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What is a Worry Wart?

Michael Pollick
Updated May 23, 2024
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Some people can be especially neurotic or nervous by nature, living out their lives in a state of excessive worry. These obsessive concerns may either be global or amazingly minor in scope. Such a person is often said to be a worry wart, also rendered as worrywart or worry-wart in some literary references. A worry wart's fears are generally viewed by others as irrational or completely out of proportion to the actual situation.

A worry wart in an office environment, for example, may spend most of his or her time fretting over getting laid off or fired. While the actual chances of a worrier actually becoming unemployed may be remote at best, a neurotic employee often seeks out advice from co-workers on how to handle his or her inevitable dismissal. Others may worry excessively about job performance or customer complaints or minor conflicts with their superiors.

A parent described as a worrier may have irrational fears about their children's safety, causing him or her to take elaborate security steps in order to overprotect a child. News reports of a distant tragedy involving a child may cause a worry wart to install a security fence around the entire yard or to forbid a child from leaving the home at all without close supervision. What may constitute a minor childhood injury to some parents may represent a major medical emergency to a worrier.

The origins of the idiom worry wart are shrouded in etymological mystery, unfortunately. Some sources suggest the phrase was first used to describe exceptionally neurotic residents of mental hospitals in a handbook dating from 1956. Others believe the description was first used as the name of a character in a 1950s comic strip called Out Our Way. Anecdotal evidence suggests, however, the phrase worry wart was already in the popular slang vernacular long before either of those publications appeared.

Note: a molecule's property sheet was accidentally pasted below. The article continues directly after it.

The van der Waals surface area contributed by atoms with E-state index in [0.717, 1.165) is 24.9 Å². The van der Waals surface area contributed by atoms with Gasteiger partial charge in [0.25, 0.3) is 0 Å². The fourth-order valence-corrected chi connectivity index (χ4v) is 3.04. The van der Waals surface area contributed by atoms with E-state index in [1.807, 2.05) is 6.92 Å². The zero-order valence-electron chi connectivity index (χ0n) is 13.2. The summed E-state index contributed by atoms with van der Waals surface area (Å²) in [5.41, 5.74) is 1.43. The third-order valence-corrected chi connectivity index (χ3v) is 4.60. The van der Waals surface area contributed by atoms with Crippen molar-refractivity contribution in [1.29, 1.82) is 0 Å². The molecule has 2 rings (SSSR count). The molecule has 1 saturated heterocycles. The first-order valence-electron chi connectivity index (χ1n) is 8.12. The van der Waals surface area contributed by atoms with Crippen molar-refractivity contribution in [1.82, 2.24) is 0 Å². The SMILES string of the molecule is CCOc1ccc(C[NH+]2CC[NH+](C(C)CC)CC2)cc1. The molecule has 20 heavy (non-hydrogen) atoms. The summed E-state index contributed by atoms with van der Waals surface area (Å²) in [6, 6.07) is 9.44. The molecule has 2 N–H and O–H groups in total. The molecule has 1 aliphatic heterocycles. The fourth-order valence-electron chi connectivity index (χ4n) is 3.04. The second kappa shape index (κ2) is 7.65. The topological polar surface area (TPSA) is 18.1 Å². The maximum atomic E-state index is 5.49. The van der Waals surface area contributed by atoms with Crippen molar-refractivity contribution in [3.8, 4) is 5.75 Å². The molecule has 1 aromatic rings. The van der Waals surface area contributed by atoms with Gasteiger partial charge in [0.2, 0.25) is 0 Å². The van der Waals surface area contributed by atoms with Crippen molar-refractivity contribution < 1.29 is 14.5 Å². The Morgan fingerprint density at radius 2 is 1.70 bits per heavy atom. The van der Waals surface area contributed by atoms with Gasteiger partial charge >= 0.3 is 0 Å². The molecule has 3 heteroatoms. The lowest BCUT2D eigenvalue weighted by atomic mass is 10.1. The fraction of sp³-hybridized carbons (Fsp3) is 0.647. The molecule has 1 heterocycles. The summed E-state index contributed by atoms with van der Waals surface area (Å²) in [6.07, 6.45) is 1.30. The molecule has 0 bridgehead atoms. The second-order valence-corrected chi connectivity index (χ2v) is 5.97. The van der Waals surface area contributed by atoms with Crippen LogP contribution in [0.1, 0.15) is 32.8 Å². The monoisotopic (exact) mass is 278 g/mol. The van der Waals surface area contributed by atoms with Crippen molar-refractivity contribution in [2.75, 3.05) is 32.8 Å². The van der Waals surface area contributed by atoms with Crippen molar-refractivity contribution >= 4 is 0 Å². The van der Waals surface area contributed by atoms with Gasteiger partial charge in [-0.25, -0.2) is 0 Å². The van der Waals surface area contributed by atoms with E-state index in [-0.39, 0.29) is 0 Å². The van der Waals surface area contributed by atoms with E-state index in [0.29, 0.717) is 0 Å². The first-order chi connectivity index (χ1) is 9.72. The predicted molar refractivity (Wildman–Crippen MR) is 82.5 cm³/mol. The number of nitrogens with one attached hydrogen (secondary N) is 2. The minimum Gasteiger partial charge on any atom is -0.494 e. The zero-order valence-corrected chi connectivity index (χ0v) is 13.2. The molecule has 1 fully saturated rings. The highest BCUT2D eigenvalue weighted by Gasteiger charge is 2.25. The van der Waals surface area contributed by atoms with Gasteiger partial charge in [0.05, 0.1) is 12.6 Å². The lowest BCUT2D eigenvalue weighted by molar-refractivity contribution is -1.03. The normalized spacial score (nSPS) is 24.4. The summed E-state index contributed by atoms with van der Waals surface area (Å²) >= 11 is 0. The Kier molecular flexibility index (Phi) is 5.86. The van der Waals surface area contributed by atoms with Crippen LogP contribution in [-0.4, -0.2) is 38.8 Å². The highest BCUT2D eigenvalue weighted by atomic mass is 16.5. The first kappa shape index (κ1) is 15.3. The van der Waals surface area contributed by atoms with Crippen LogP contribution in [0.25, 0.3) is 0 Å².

Some may also use the description Nervous Nellie to describe a highly strung individual with neurotic tendencies. Most chronic worriers can still function normally in society, although others may become very aware of their tendency to overreact upon receiving minor bad news or to obsess over small details instead of grasping the bigger picture of a troubling situation.

Language & Humanities is dedicated to providing accurate and trustworthy information. We carefully select reputable sources and employ a rigorous fact-checking process to maintain the highest standards. To learn more about our commitment to accuracy, read our editorial process.
Michael Pollick
By Michael Pollick , Writer
As a frequent contributor to Language & Humanities, Michael Pollick uses his passion for research and writing to cover a wide range of topics. His curiosity drives him to study subjects in-depth, resulting in informative and engaging articles. Prior to becoming a professional writer, Michael honed his skills as an English tutor, poet, voice-over artist, and DJ.

Discussion Comments

By turquoise — On Nov 09, 2013

The original meaning of worry wart was someone who made others worry. Now it refers to someone who annoys others by constantly worrying over things.

By bear78 — On Nov 08, 2013

@SarahGen-- Have you thought about seeing a therapist or a counselor?

We all go through phases in our life where we're anxious and worried. But if it becomes excessive, it's harmful. It's bad for psychology and self-esteem. It will also affect your work and productivity negatively. People don't exactly enjoy being around a worry wort either, so it's also bad for social life.

My advice to you is stop worrying and start living! You can't predict the future and whatever happens is for the best.

By SarahGen — On Nov 07, 2013

I'm afraid I'm a worry wart. I worry too much. I constantly think about possibilities of what may go wrong. Everything seems so difficult.

I know that this is a terrible way to live life. I don't enjoy being anxious and stressed all the time either. But I can't seem to control it. I don't know how to be any other way.

Michael Pollick

Michael Pollick


As a frequent contributor to Language & Humanities, Michael Pollick uses his passion for research and writing to cover a...
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